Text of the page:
This rigorous training makes them one of the most highly skilled special operations forces in the world. It should be noted that only males are eligible for this training. The basic training is designed to develop initial strength and improve unique skills. It lasts 61 weeks and is divided into various phases:
- Special Warfare Prep (8 wks)
- Special Warfare Assessment & Selection (4 wks) – the screening course focuses on physical fitness classes in sports physiology, nutrition, basic exercises, CCT history, and fundamentals.
- Special Warfare Pre-Dive (4 weeks)
- Air Force Dive School (8 wks) – Trainees become combat divers, learning to use scuba and closed-circuit diving equipment to infiltrate denied areas covertly. The six-week course provides training to depths of 130 feet, stressing maximum underwater mobility under various operating conditions.
- Underwater Egress Course (1 day)
- Air Force Survival School (SERE) (3 weeks) teaches basic survival techniques for remote areas. Instruction includes principles, procedures, equipment, and techniques, which enable individuals to survive, regardless of climatic conditions or unfriendly environments, and return home.
- US Army Basic Airborne School (3 weeks) – Trainees learn the basic parachuting skills required to infiltrate an objective area by static line airdrop in a three-week course.
- US Army Military Freefall School (4 weeks) – this course instructs free-fall parachuting procedures. The five-week course provides wind tunnel training, and in-air instruction focusing on student stability, aerial maneuvers, air sense, parachute opening procedures, and parachute canopy control.
- US Air Force Air Traffic Control School (14.5 weeks) teaches aircraft recognition and performance, air navigation aids, weather, airport traffic control, flight assistance service, communication procedures, conventional approach control, radar procedures, and air traffic rules. This is the same course that all Air Force air traffic controllers attend and is the core skill of a combat controller’s job.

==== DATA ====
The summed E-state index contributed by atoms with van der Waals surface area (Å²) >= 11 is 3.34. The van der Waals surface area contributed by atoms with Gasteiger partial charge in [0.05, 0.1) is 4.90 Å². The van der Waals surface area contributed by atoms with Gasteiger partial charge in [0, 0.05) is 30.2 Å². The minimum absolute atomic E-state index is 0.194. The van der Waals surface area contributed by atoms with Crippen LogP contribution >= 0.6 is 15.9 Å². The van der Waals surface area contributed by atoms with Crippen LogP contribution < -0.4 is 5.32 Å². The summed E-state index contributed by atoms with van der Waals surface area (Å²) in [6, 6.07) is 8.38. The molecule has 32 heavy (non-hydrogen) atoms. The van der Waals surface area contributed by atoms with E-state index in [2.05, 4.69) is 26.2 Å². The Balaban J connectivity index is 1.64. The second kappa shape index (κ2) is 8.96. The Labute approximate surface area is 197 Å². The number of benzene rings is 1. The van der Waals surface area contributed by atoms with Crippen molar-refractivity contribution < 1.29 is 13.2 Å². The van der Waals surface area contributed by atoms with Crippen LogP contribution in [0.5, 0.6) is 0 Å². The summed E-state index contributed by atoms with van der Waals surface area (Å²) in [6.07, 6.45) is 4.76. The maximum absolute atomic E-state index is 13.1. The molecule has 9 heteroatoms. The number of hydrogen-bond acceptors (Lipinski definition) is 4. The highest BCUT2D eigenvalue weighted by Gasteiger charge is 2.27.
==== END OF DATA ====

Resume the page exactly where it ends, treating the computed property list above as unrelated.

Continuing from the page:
- US Air Force Combat Control School (12 weeks) – this course provides final combat controller qualifications. Training includes physical training, small unit tactics, land navigation, communications, assault zones, demolitions, fire support, and field operations, including parachuting.
This is considered the first part of their basic training, which earns them their initial certification and the right to wear the distinctive scarlet red beret. Following this, they undergo an additional 11-12 months of advanced skills training at the Special Tactics Training Squadron, Hurlburt Field, Fla., before they can be assigned to an operational special tactics squadron and deemed combat-ready as members of USAF Combat Controllers teams. It is a specialized program for newly assigned combat controller operators.
USAF Combat Control Teams continue to be among the first to respond to international emergencies and humanitarian relief efforts. For example, during Operation Enduring Freedom, 85 percent of airstrikes were called in by Air Force Combat Controllers, according to then-Secretary of Defense Donald Rumsfeld.
Operators from the Air Force Combat Control Teams have seen combat in every conflict the United States has fought since World War II. They have become an essential component in every operation on hostile territory, particularly since the emergence of the Global War on Terror. The USAF combat controller (CCT) operators have shouldered a significant workload. In the early days of the Afghanistan campaign, some Special Forces (SF) teams were deployed without a CCT, and the difference between those that had controllers and those that didn’t were dramatic.
It is safe to say that today, no one wants to go to war without them. They are highly respected, skilled, and in high demand, at a rate far greater than we could ever provide. Their efforts were critical in the early days of OEF and continue to be so.